Wednesday, April 23, 2008

Dish on Dining: Nihon Whisky Lounge

Not Really Tokyo But a Whole Lotta Fun
1779 Folsom St. (at 14th Street), San Francisco
Mission District
PH: 415.552.4400
Open Mon.–Sat., 5:30 p.m. to midnight (bar open till 2 a.m.)
Reservations, major credit cards accepted

Despite the fact that I keep thinking whiskey is misspelled in its name (apparently whisky is the Scottish way of doing it), Nihon Whisky Lounge is an amalgamation of several cultures. A little bit Japanese, a little bit European, a little bit Californian. Whatever. It blends well on the edge of San Francisco’s Mission neighborhood.

Part of the Dajani Group, Nihon Whisky specializes in the izakaya-style of dining, which could be loosely compared to Spanish tapas. These are small bites served with beer or sake in Japan, frequented by businessmen who never go home at a decent hour. You won’t find sushi at an izakaya establishment, which favors more the grilled foods like yakitori.

But Nihon Whisky is far from a traditional izakaya. They have a wide variety of Scotch and Irish whiskey at the bar and the izakaya menu has a mix of appetizers, salads and large plates. It’s also a very popular place, even though it’s kind of out there on its own on the border of the Mission and SOMA right next to Rainbow Grocery.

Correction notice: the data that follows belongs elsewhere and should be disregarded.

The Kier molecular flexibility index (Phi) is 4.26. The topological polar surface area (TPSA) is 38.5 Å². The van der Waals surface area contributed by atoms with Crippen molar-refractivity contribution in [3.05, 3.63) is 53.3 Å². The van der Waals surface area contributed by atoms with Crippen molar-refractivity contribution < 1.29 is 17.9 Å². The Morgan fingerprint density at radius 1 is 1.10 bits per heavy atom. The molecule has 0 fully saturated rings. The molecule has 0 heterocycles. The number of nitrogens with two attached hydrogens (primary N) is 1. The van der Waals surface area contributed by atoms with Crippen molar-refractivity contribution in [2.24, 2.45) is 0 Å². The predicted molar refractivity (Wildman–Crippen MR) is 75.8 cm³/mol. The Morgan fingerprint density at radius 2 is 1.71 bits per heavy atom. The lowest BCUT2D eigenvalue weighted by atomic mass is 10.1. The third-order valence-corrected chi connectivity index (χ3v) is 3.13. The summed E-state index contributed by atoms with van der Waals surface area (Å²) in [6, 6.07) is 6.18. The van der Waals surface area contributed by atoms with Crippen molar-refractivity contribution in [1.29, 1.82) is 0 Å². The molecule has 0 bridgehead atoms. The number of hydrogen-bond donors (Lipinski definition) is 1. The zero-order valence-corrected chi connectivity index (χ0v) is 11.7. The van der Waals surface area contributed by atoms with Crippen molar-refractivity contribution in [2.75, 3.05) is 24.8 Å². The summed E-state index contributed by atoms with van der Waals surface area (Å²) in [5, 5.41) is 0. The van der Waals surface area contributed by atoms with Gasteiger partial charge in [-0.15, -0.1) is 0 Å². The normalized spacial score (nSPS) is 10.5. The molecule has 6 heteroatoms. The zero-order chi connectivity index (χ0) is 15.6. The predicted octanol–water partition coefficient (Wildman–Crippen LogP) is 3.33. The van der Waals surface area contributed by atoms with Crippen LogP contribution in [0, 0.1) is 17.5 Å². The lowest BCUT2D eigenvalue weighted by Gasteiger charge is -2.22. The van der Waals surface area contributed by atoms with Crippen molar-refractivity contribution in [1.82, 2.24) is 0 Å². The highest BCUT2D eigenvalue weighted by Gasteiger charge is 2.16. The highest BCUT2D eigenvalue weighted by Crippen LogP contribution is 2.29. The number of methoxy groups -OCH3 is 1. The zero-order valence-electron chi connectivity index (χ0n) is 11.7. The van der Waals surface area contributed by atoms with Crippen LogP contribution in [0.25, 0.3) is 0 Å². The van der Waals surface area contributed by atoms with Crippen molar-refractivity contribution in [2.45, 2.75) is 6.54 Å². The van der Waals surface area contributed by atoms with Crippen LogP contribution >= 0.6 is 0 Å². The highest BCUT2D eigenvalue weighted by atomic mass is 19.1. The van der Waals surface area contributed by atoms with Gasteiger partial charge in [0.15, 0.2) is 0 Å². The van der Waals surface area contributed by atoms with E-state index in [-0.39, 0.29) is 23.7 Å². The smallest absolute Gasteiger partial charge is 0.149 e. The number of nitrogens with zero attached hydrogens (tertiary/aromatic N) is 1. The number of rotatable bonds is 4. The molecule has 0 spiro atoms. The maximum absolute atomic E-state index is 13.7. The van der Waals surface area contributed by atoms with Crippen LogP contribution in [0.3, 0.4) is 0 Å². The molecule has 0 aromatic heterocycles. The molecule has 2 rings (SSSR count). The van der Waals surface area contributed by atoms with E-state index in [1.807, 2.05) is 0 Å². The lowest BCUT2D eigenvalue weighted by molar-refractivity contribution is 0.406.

I visited Nihon Whisky on a Friday night and asked fellow food blogger Foodhoe to join me. Making a rare appearance was Foodhoe’s husband, Mr. K, who I’ve never met and only read about in Foodhoe’s foraging. We planned on meeting during happy hour because that’s really the best time to enjoy Nihon Whisky—all drinks, appetizers and salads are half price. (Happy hour is from 5:30 to 7 p.m., Monday to Saturday.)

I arrived first and saddled up to the bar, which has an amazing wall of multiple brands of Scotch and Irish whiskey. The décor looks like any hip SOMA lounge, but the locked cabinets with whiskey behind the glass added to a private club feel. The casual lounge is a mix of white tiles and dark woods, almost like a lodge. There are also tables in the mezzanine level where you can watch the scene from above.

My drink for the night was a whiskey sour made with Jack Daniels and lemon and lime juice. The bartender was really friendly and she mixed up a really balanced whiskey sour IMHO. (Side note: Later in the evening, I ordered a second whiskey sour from our server and she brought back a glass that had a blush color instead of the yellow-gold tint of my earlier drink. Tasted fine but I thought it was odd how their whiskey sours come in multiple colors.)